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Drugs. 1995 Nov;50(5):897-923.

Tretinoin. A review of its pharmacodynamic and pharmacokinetic properties and use in the management of acute promyelocytic leukaemia.

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Adis International Limited, Auckland, New Zealand.


Tretinoin (all-trans retinoic acid), a vitamin A derivative, induces cellular differentiation in several haematological precursor cell lines and cells from patients with acute promyelocytic leukaemia. Drug treatment with tretinoin is associated with morphological and functional maturation of leukaemic promyelocytes and a progressive reduction in the occurrence of the characteristic t(15;17) chromosomal translocation. Recent therapeutic trials indicate that tretinoin induces remission in 64 to 100% of patients with acute promyelocytic leukaemia. In newly diagnosed patients, remission induction treatment with tretinoin followed by intensive chemotherapy resulted in a significant reduction in relapse rate and prolongation of event-free and overall survival compared with chemotherapy alone in 1 comparative trial. Tretinoin alone does not totally eradicate the leukaemic clone and consolidation chemotherapy is recommended as follow-up. The use of reverse transcription polymerase chain reaction (RT-PCR) provides a sensitive and specific technique to assist in prediction and monitoring of a patient's response to treatment and to help detect the presence of residual or recurrent disease. The use of tretinoin is potentially limited by the rapid and almost universal development of drug resistance and occurrence of the often severe retinoic acid syndrome. Useful strategies have been described to manage these effects but current and future efforts must be directed at elucidating the mechanisms involved and determining the optimum therapeutic management. In summary, results to date indicate that the combination of tretinoin and intensive chemotherapy is more effective than chemotherapy alone and appears to improve the prognosis of newly diagnosed patients with acute promyelocytic leukaemia. Further information on the relative efficacy of various induction and post-remission strategies in subsets of patients will help determine optimum use of this promising agent in the management of acute promyelocytic leukaemia.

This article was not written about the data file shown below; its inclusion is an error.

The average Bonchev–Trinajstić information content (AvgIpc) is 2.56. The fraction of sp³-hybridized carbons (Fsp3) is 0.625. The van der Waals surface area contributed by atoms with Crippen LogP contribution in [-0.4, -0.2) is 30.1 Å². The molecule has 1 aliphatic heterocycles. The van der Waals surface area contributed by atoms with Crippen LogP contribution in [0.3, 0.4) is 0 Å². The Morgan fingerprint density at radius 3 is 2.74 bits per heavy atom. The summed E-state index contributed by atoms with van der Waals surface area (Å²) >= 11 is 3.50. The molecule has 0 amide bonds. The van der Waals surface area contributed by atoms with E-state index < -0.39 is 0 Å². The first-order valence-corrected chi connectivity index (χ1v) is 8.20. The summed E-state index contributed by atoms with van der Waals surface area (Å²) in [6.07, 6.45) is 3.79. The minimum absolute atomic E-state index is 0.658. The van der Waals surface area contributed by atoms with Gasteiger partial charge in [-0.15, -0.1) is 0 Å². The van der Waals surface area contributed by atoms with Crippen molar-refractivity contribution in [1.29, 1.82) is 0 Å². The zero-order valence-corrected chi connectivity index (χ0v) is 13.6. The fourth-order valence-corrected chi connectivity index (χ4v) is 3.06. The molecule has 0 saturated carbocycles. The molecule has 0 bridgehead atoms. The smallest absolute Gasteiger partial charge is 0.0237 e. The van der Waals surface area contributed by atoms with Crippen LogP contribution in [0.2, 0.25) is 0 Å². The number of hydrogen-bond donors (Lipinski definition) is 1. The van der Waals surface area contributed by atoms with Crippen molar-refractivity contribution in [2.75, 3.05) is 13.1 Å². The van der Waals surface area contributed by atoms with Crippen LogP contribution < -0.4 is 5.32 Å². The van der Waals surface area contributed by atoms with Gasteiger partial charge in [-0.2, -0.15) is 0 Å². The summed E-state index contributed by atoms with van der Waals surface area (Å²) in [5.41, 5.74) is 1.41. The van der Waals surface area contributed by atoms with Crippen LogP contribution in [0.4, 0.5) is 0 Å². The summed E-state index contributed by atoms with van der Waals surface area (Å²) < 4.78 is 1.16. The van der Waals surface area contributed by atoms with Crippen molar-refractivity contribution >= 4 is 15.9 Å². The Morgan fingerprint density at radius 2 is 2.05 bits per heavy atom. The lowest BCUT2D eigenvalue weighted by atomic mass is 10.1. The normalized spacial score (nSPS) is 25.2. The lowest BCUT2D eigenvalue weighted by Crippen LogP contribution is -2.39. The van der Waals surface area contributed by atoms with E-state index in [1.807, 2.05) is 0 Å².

[Indexed for MEDLINE]

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